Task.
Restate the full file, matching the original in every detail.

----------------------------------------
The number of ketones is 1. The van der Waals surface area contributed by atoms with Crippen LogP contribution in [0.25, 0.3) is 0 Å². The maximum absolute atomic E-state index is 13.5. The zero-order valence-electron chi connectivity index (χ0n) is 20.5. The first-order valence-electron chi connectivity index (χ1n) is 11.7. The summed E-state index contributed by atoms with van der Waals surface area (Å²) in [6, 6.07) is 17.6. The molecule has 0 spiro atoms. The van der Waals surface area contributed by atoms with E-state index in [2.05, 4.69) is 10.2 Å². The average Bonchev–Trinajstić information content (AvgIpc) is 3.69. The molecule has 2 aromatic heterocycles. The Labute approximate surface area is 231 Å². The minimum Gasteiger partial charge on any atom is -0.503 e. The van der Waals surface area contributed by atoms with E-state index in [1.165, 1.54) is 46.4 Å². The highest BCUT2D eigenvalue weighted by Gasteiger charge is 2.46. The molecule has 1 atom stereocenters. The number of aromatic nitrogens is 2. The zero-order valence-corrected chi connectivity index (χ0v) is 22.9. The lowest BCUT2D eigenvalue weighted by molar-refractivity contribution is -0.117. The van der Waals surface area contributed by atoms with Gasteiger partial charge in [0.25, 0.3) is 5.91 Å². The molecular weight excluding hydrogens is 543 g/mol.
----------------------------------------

The number of ketones is 1. The van der Waals surface area contributed by atoms with Crippen LogP contribution in [0.25, 0.3) is 0 Å². The maximum absolute atomic E-state index is 13.5. The zero-order valence-electron chi connectivity index (χ0n) is 20.5. The first-order valence-electron chi connectivity index (χ1n) is 11.7. The summed E-state index contributed by atoms with van der Waals surface area (Å²) in [6, 6.07) is 17.6. The molecule has 0 spiro atoms. The van der Waals surface area contributed by atoms with E-state index in [2.05, 4.69) is 10.2 Å². The average Bonchev–Trinajstić information content (AvgIpc) is 3.69. The molecule has 2 aromatic heterocycles. The Labute approximate surface area is 231 Å². The minimum Gasteiger partial charge on any atom is -0.503 e. The van der Waals surface area contributed by atoms with E-state index in [1.165, 1.54) is 46.4 Å². The highest BCUT2D eigenvalue weighted by Gasteiger charge is 2.46. The molecule has 1 atom stereocenters. The number of aromatic nitrogens is 2. The zero-order valence-corrected chi connectivity index (χ0v) is 22.9. The lowest BCUT2D eigenvalue weighted by molar-refractivity contribution is -0.117. The van der Waals surface area contributed by atoms with Gasteiger partial charge in [0.25, 0.3) is 5.91 Å². The molecular weight excluding hydrogens is 543 g/mol.